Forest Childcare – All about Sycamores

Written by guest blogger Ruth Snowden

Sycamore trees are not native to Britain – they originated in mountainous regions in Central Europe and were introduced here, possibly in the fifteenth or sixteenth century. However, there is a carving in Oxford Cathedral, dated 1282, which suggests that they may have been here for a lot longer.

They are very hardy trees, happily growing in exposed places like Sycamore Gap, and close to the sea where salt winds blow. Because of this they were often planted as shelter belts around farmsteads and you can still spot them there today. You will also find them in parkland and fields, where they are widely used to provide shade and protection for livestock. Look for a large, spreading tree, up to 35 metres in height and sometimes wider than it is tall. The bark is smooth grey, gradually cracking to form small irregular plates on the mature tree. The leaves are broad, with five lobes, dark green above and pale below. In autumn they often develop black spots of fungus, but this does not harm the tree.

Sycamores belong to the maple family. The smaller, native, field maple was often used to make harps, and sycamore wood was widely used to make kitchen furniture, bowls, chopping boards, wooden spoons, and other cooking tools. The tree can easily be coppiced – which means it is cut right back and soon grows lots of new shoots and fresh wood.

Sycamore leaves and keys ready for childminding crafts

The much lamented tree at Sycamore Gap was famous all over the world. Another very famous sycamore is the Tolpuddle Martyrs’ tree in Dorset. Beneath this tree a group of disgruntled farm labourers met in 1834, and their discussions led to the formation of what was probably the first agricultural union. They were transported to Australia as a punishment, but were pardoned two years later and offered passage home.

Sycamores spread very easily because they have ingenious winged seeds or ´keys’, which come in pairs. These are blown off the tree by autumn winds and sail far and wide like little helicopters. If you find a sycamore tree the children will need no encouragement on a windy day to run around and try to catch these as they whirl past. According to the the folk lore of my own childhood, there is a bonus too – if you are skilful enough to catch one, you can make a wish. Unfortunately I can’t tell you if this is true or not, because I have forgotten what my childhood wishes were!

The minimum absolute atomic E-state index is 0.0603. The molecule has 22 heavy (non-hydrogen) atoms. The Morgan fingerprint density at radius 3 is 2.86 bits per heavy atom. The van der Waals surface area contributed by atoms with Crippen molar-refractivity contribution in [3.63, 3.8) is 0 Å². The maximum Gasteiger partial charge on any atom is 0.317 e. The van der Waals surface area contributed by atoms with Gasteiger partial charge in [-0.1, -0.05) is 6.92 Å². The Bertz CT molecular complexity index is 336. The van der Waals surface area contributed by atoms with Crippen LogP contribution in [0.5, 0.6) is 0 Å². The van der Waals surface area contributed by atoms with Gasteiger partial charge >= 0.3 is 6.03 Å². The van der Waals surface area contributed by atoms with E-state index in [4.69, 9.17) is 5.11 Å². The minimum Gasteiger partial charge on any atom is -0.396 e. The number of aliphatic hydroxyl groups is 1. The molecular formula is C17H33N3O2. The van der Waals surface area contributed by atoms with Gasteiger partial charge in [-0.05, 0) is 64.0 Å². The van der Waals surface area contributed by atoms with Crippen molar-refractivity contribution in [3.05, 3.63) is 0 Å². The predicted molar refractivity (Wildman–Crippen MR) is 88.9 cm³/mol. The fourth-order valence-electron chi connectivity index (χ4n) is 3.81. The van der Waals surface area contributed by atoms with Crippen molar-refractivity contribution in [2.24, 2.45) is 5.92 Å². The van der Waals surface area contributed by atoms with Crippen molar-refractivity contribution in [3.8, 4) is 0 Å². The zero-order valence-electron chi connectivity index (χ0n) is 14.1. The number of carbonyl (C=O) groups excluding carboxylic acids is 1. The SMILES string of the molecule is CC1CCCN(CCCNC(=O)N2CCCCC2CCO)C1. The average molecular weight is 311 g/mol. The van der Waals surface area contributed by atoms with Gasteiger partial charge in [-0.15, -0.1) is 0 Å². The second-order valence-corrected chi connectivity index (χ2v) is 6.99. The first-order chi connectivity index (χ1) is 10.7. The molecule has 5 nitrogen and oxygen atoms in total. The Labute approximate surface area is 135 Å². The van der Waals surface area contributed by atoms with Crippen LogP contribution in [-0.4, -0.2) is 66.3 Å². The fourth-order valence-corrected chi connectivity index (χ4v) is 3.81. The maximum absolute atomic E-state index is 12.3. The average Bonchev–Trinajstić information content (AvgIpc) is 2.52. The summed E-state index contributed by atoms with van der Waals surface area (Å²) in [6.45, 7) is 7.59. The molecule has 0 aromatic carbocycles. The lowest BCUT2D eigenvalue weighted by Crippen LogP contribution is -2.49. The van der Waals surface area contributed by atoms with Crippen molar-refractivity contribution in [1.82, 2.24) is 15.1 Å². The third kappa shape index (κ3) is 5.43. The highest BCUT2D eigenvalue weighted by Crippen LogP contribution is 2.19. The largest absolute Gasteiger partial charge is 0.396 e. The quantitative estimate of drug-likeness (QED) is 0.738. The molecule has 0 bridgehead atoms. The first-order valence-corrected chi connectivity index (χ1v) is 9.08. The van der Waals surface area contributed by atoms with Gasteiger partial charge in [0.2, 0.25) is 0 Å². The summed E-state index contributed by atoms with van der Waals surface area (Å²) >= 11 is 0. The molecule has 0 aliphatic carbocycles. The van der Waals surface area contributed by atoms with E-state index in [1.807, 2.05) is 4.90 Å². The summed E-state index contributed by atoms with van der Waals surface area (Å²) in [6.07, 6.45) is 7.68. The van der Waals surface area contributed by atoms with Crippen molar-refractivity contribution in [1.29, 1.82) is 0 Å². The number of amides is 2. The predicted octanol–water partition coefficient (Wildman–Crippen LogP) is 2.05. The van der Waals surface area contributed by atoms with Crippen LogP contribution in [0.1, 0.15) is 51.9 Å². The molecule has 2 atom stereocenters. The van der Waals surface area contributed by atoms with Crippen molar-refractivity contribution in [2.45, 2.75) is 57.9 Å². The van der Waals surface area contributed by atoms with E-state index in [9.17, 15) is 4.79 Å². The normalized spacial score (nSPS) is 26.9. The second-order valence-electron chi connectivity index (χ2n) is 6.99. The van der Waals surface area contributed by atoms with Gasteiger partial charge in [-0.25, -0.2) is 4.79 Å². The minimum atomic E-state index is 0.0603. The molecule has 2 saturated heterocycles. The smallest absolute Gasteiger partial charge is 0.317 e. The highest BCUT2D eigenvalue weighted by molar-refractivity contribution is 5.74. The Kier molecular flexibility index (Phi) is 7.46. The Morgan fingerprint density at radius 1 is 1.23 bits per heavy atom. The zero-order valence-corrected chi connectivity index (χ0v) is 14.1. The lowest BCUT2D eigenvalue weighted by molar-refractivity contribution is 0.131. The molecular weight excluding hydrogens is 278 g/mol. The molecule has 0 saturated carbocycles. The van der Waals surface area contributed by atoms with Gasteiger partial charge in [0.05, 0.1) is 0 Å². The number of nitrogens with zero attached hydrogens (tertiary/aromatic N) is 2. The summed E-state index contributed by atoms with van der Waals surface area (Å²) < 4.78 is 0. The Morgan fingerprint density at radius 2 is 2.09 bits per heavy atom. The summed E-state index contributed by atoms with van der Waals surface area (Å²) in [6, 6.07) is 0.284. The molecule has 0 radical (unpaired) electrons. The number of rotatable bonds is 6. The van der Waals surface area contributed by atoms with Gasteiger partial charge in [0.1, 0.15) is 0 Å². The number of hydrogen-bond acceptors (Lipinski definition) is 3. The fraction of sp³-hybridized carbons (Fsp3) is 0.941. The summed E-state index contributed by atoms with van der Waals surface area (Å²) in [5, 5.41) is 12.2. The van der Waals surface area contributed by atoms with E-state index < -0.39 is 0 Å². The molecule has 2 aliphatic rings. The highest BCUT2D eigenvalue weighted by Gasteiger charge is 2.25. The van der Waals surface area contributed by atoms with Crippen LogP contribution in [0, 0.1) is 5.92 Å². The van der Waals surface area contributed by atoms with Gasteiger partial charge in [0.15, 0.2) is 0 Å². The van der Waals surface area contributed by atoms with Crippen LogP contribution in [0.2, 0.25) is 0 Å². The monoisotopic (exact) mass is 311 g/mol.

When they have worn themselves out with all that excitement and dashing around, get the children to collect some fallen leaves and sycamore keys and bring them home to make a beautiful autumn collage. Or you can turn a leaf upside down, put a sheet of paper over it, and make a leaf rubbing with wax crayons, showing off the pattern of veins.

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If this has inspired you have a look at the Forest Childcare More Ideas for Forest Childcare All Year Round pack. It contains lots more ideas and information like above as well as additional crafts and resources to help you explore and discover the natural world with your children. You can find more information by following this link:

If you are a childminder, nanny or small early years provider you may also be interested in finding out how to join the Forest Childcare Association and reap the benefits of regular outdoor outings for your children, your business and yourself. For more information and to find out how to join for just £15 use the link below:

5 Nature-Related International Days To Mark With Kids

By Guest Blogger, Elizabeth Borley.

Written 23/02/2023

There are so many benefits to outdoor outings for carers of young children – both for you as a childminder and for the children you care for.

And there’s a lot to be said for familiarity of the same woodland walk.

But if you’re looking for new ideas to expand what you talk about when you’re outdoors, then maybe linking your childcare activities to the many international global awareness days will help you approach outings with fresh eyes.

Here are 5 nature-related international observances that are easy to incorporate into your childminding practice.

1. World Wildlife Day

When: 3 March

World Wildlife Day is an opportunity to be thankful for the diversity we find in nature. It creates a talking point for how we live with and interact with nature, and how we use the natural resources around us.

What to do

Who lives here?

Go for a nature walk. Spot minibeasts and find the habitats they live in. Talk about the different bird species you can see and hear.

Make posters of your favourite animals and talk about how important it is to look after the nature around us.

This is quite a well-known and popular event, so you might find local groups doing something like a litter pick that you can join in with (or why not organise your own?).